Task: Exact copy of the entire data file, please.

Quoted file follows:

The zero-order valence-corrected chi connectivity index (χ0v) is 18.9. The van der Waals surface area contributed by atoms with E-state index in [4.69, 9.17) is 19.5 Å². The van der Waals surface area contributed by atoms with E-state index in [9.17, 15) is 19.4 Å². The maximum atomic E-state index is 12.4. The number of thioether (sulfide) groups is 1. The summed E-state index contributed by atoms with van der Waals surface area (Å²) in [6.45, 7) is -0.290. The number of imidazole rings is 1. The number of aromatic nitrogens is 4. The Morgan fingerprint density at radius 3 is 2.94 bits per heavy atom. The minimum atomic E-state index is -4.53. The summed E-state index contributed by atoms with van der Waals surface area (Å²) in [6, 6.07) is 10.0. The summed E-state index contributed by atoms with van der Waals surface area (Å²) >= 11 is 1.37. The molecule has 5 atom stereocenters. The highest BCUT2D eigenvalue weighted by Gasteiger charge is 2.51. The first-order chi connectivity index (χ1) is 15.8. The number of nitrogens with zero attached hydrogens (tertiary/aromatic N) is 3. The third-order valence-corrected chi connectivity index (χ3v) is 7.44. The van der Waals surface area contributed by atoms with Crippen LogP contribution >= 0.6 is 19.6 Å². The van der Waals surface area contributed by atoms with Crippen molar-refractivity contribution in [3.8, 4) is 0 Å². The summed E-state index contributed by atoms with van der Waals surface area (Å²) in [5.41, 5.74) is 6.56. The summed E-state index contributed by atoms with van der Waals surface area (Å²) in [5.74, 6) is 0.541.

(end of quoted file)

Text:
The zero-order valence-corrected chi connectivity index (χ0v) is 18.9. The van der Waals surface area contributed by atoms with E-state index in [4.69, 9.17) is 19.5 Å². The van der Waals surface area contributed by atoms with E-state index in [9.17, 15) is 19.4 Å². The maximum atomic E-state index is 12.4. The number of thioether (sulfide) groups is 1. The summed E-state index contributed by atoms with van der Waals surface area (Å²) in [6.45, 7) is -0.290. The number of imidazole rings is 1. The number of aromatic nitrogens is 4. The Morgan fingerprint density at radius 3 is 2.94 bits per heavy atom. The minimum atomic E-state index is -4.53. The summed E-state index contributed by atoms with van der Waals surface area (Å²) in [6, 6.07) is 10.0. The summed E-state index contributed by atoms with van der Waals surface area (Å²) >= 11 is 1.37. The molecule has 5 atom stereocenters. The highest BCUT2D eigenvalue weighted by Gasteiger charge is 2.51. The first-order chi connectivity index (χ1) is 15.8. The number of nitrogens with zero attached hydrogens (tertiary/aromatic N) is 3. The third-order valence-corrected chi connectivity index (χ3v) is 7.44. The van der Waals surface area contributed by atoms with Crippen LogP contribution >= 0.6 is 19.6 Å². The van der Waals surface area contributed by atoms with Crippen molar-refractivity contribution in [3.8, 4) is 0 Å². The summed E-state index contributed by atoms with van der Waals surface area (Å²) in [5.41, 5.74) is 6.56. The summed E-state index contributed by atoms with van der Waals surface area (Å²) in [5.74, 6) is 0.541.